Oh, it is my impression that "psychopath" has replaced "sociopath."
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joefromchicago
 
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Reply Fri 4 Jun, 2004 12:45 pm
JLNobody wrote:
In any case, I must admit that to me moral sensibilities are more like matters of taste than they are matters of objective fact.

In which case there is no meaningful difference between the statements "the action is good" and "the soup is good."

JLNobody wrote:
Jesus's principle that we should love our neighbor as we love ourselves, was not a moral statement in the procription sense.

It was unquestionably a moral statement.

JLNobody wrote:
Treat others as subjects not as objects (Buber?).

No. Kant.

JLNobody wrote:
Oh, it is my impression that "psychopath" has replaced "sociopath."

Although some conflate the terms (psychiatrists have, by and large, discarded both), I think the distinction is still useful.
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JLNobody
 
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Reply Fri 4 Jun, 2004 01:47 pm
While "the action is good" and "the soup is good" are similar (to me) in reflecting subjective preferences, they are worlds apart, obviously, in other ways, as different as beauty and deliciousness.
How is Jesus' prescription a moral "rule"?
Did Kant argue that people should be treated as ends in themselves rather than as means to ends? And did Buber not argue that people should be seen as subjects (as we see ourselves) rather than objects (as we see things)? My recollection is vague on both counts. But Buber--if I'm right--does show both an influence from Jesus and from Kant. And maybe the Buddha.
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joefromchicago
 
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Reply Fri 4 Jun, 2004 02:52 pm
JLNobody wrote:
While "the action is good" and "the soup is good" are similar (to me) in reflecting subjective preferences, they are worlds apart, obviously, in other ways, as different as beauty and deliciousness.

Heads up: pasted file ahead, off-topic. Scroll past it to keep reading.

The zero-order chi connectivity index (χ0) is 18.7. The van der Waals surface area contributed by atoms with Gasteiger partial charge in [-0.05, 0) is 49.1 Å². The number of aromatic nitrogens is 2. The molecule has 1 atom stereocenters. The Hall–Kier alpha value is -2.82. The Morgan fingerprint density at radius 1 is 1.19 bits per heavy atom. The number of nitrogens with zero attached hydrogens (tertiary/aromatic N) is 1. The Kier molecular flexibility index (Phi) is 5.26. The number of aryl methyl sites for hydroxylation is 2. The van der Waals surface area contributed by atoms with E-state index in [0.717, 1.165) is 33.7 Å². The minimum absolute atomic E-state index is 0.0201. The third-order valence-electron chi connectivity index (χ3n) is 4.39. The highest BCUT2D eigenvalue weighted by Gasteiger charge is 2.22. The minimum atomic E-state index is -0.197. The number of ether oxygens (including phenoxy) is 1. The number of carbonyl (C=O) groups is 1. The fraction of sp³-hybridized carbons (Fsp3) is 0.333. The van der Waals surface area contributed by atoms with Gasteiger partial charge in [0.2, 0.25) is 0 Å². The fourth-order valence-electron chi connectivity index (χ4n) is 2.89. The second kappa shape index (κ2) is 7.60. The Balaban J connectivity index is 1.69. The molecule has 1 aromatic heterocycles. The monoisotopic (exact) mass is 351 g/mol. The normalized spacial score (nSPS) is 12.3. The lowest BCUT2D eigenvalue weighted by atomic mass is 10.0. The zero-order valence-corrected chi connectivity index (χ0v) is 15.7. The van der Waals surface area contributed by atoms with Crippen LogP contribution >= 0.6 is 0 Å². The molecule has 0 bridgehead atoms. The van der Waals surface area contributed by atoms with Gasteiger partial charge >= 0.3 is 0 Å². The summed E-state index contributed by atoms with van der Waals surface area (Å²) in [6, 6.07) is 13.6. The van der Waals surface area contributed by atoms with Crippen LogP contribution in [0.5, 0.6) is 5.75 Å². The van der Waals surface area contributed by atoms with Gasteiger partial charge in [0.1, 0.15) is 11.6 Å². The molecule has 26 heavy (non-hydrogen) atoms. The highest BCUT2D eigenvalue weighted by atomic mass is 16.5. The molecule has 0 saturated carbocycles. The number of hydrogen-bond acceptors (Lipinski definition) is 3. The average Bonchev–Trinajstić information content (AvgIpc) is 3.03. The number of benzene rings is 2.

If a moral norm is a matter of taste, then "the action is good" and "the soup is good" are roughly equivalent statements; the "goodness" of both the action and the soup are subjective matters of taste, they simply reflect different kinds of tastes (one quasi-esthetic, one sensual). Far from being "worlds apart," both statements, in effect, mean the same thing: "this is pleasing to me."

JLNobody wrote:
How is Jesus' prescription a moral "rule"?

Because Jesus said that is how people should act (Matthew 7:12, Luke 6:31). If it were not a moral rule, he would not have phrased it as a command.

JLNobody wrote:
Did Kant argue that people should be treated as ends in themselves rather than as means to ends? And did Buber not argue that people should be seen as subjects (as we see ourselves) rather than objects (as we see things)? My recollection is vague on both counts. But Buber--if I'm right--does show both an influence from Jesus and from Kant. And maybe the Buddha.

I have never read anything by Martin Buber, but I suspect that if he said that people should be treated as subjects rather than objects, he was either quoting Kant or was influenced by him.
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JLNobody
 
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Reply Sat 5 Jun, 2004 05:19 pm